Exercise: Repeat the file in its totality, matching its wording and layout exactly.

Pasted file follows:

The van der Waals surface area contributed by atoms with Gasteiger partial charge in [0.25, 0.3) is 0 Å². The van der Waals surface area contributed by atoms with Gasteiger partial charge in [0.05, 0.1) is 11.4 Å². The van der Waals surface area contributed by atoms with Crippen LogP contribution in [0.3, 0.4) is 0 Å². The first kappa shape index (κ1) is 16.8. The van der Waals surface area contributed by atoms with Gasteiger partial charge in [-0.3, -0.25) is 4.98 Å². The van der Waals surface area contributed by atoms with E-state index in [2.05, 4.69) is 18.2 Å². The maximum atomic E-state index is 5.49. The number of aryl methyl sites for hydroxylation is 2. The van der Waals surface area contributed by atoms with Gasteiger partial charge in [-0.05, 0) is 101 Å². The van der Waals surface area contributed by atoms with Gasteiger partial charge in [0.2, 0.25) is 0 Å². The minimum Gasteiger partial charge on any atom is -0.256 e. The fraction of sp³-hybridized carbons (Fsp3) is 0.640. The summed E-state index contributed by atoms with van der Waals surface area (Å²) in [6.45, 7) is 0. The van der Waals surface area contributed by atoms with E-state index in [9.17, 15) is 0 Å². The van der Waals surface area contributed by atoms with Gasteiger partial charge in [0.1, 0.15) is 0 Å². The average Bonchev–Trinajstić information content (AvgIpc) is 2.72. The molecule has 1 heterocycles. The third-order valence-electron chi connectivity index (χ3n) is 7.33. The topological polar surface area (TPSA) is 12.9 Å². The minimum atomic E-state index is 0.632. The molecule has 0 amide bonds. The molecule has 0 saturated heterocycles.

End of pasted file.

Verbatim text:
The van der Waals surface area contributed by atoms with Gasteiger partial charge in [0.25, 0.3) is 0 Å². The van der Waals surface area contributed by atoms with Gasteiger partial charge in [0.05, 0.1) is 11.4 Å². The van der Waals surface area contributed by atoms with Crippen LogP contribution in [0.3, 0.4) is 0 Å². The first kappa shape index (κ1) is 16.8. The van der Waals surface area contributed by atoms with Gasteiger partial charge in [-0.3, -0.25) is 4.98 Å². The van der Waals surface area contributed by atoms with E-state index in [2.05, 4.69) is 18.2 Å². The maximum atomic E-state index is 5.49. The number of aryl methyl sites for hydroxylation is 2. The van der Waals surface area contributed by atoms with Gasteiger partial charge in [-0.05, 0) is 101 Å². The van der Waals surface area contributed by atoms with Gasteiger partial charge in [0.2, 0.25) is 0 Å². The minimum Gasteiger partial charge on any atom is -0.256 e. The fraction of sp³-hybridized carbons (Fsp3) is 0.640. The summed E-state index contributed by atoms with van der Waals surface area (Å²) in [6.45, 7) is 0. The van der Waals surface area contributed by atoms with E-state index in [9.17, 15) is 0 Å². The van der Waals surface area contributed by atoms with Gasteiger partial charge in [0.1, 0.15) is 0 Å². The average Bonchev–Trinajstić information content (AvgIpc) is 2.72. The molecule has 1 heterocycles. The third-order valence-electron chi connectivity index (χ3n) is 7.33. The topological polar surface area (TPSA) is 12.9 Å². The minimum atomic E-state index is 0.632. The molecule has 0 amide bonds. The molecule has 0 saturated heterocycles.